Fasting Triglycerides and Prognosis After Acute Coronary Syndrome | Journal Scan

Study Questions:

What is the relationship of fasting triglyceride levels to outcomes after acute coronary syndrome (ACS) in patients treated with statins?

Methods:

This was a post hoc analysis of data from the dal-OUTCOMES trial and the atorvastatin arm of the MIRACL trial. The dal-OUTCOMES trial was a randomized, double-blind comparison of the cholesteryl ester transfer protein inhibitor dalcetrapib with placebo in 15,871 patients with recent ACS; 97% of patients were treated with a statin at randomization, with a median low-density lipoprotein cholesterol (LDL-C) of 73 mg/dl. The MIRACL trial was a randomized, double-blind comparison of atorvastatin 80 mg daily with placebo in 3,086 patients with ACS. This post hoc analysis includes data from 1,051 patients assigned to treatment with atorvastatin 80 mg, who had a fasting lipid profile determined at randomization. Primary outcomes were coronary heart disease death, nonfatal myocardial infarction, stroke, and unstable angina. Hazard ratios were determined for a 10 mg/dl increment in triglycerides at baseline, both in univariate relationships and in adjusted analyses.

Results:

In the dal-OUTCOMES trial, the median triglyceride concentration at randomization was 115 mg/dl. In the MIRACL trial, lipid levels were obtained before statin treatment, and median triglyceride concentration was higher, at 160 mg/dl. In the dal-OUTCOMES trial, relative to the lowest quintile (≤80 mg/dl), long-term risk for a primary endpoint event (during a median 31-month follow-up period) in the highest quintile of triglycerides (>175 mg/dl) was 1.61 (95% confidence interval [CI], 1.34-1.94). In the atorvastatin group of the MIRACL trial, relative to the lowest tertile (≤135 mg/dl), adjusted risk for a primary endpoint event (within 16 weeks following ACS) in the highest tertile of triglycerides (>195 mg/dl) was 1.50 (95% CI, 1.05-2.15). The relationship of triglycerides to risk was independent of LDL-C in both studies.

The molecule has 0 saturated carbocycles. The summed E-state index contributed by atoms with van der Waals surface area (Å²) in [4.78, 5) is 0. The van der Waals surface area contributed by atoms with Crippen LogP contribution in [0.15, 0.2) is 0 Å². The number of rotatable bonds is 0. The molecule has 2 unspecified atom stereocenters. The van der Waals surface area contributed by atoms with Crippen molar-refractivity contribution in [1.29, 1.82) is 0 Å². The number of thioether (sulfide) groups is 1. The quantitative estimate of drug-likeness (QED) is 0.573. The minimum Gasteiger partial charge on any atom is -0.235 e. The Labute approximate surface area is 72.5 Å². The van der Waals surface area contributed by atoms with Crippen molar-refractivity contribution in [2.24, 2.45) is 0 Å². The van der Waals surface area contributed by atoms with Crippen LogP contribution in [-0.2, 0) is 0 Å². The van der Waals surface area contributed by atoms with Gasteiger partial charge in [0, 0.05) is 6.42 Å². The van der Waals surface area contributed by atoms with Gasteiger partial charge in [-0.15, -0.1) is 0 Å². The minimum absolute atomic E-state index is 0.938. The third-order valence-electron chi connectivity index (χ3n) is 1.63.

Conclusions:

Among patients receiving statin therapy following ACS, fasting triglyceride levels are independently associated with short- and long-term risk for adverse cardiovascular events.

Perspective:

This is an important study that provides insight from a large cohort of patients with ACS, and demonstrates that elevated triglycerides are associated with a worse prognosis, independent of statin therapy. Though the distribution of triglyceride levels differed in the dal-OUTCOMES and MIRACL studies, the authors correctly point out that ‘both sets of observations are important because a substantial fraction of patients who present with ACS are statin-naïve.’ Certainly, the results of this analysis would lend support to a strategy of lowering non–high-density lipoprotein cholesterol to minimize short- and long-term risks following ACS. Future studies that test the efficacy of triglyceride-lowering interventions after ACS should provide clarity on whether triglyceride-rich lipoproteins should be a target of therapy after ACS.

Clinical Topics: Acute Coronary Syndromes, Diabetes and Cardiometabolic Disease, Dyslipidemia, Prevention, Lipid Metabolism, Nonstatins, Novel Agents, Statins, Diet

Keywords: Acute Coronary Syndrome, Angina, Unstable, Cholesterol, Cholesterol Ester Transfer Proteins, Cholesterol, LDL, Coronary Disease, Double-Blind Method, Dyslipidemias, Fasting, Heptanoic Acids, Hydroxymethylglutaryl-CoA Reductase Inhibitors, Ischemia, Lipoproteins, HDL, Lipoproteins, LDL, Myocardial Infarction, Pyrroles, Prognosis, Random Allocation, Secondary Prevention, Stroke, Sulfhydryl Compounds, Triglycerides


< Back to Listings